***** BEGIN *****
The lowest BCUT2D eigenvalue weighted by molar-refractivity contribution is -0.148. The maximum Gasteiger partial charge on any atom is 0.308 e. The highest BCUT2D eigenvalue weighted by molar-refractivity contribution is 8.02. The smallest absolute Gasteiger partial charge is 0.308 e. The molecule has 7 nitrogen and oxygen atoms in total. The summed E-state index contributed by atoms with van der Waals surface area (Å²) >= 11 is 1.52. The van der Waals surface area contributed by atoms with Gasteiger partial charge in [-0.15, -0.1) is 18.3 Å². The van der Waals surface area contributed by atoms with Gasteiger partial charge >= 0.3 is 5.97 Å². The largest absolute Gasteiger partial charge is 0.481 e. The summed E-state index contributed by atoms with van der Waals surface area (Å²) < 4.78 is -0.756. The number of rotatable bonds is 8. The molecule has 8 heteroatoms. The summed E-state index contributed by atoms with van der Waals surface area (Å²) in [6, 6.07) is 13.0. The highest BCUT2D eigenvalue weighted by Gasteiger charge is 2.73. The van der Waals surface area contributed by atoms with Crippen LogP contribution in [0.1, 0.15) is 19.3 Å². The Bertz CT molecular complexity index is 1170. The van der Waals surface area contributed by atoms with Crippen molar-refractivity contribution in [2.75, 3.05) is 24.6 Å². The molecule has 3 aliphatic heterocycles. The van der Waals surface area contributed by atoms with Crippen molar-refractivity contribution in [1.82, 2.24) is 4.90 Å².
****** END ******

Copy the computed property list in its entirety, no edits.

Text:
The lowest BCUT2D eigenvalue weighted by molar-refractivity contribution is -0.148. The maximum Gasteiger partial charge on any atom is 0.308 e. The highest BCUT2D eigenvalue weighted by molar-refractivity contribution is 8.02. The smallest absolute Gasteiger partial charge is 0.308 e. The molecule has 7 nitrogen and oxygen atoms in total. The summed E-state index contributed by atoms with van der Waals surface area (Å²) >= 11 is 1.52. The van der Waals surface area contributed by atoms with Gasteiger partial charge in [-0.15, -0.1) is 18.3 Å². The van der Waals surface area contributed by atoms with Gasteiger partial charge >= 0.3 is 5.97 Å². The largest absolute Gasteiger partial charge is 0.481 e. The summed E-state index contributed by atoms with van der Waals surface area (Å²) < 4.78 is -0.756. The number of rotatable bonds is 8. The molecule has 8 heteroatoms. The summed E-state index contributed by atoms with van der Waals surface area (Å²) in [6, 6.07) is 13.0. The highest BCUT2D eigenvalue weighted by Gasteiger charge is 2.73. The van der Waals surface area contributed by atoms with Crippen LogP contribution in [0.1, 0.15) is 19.3 Å². The Bertz CT molecular complexity index is 1170. The van der Waals surface area contributed by atoms with Crippen molar-refractivity contribution in [2.75, 3.05) is 24.6 Å². The molecule has 3 aliphatic heterocycles. The van der Waals surface area contributed by atoms with Crippen molar-refractivity contribution in [1.82, 2.24) is 4.90 Å².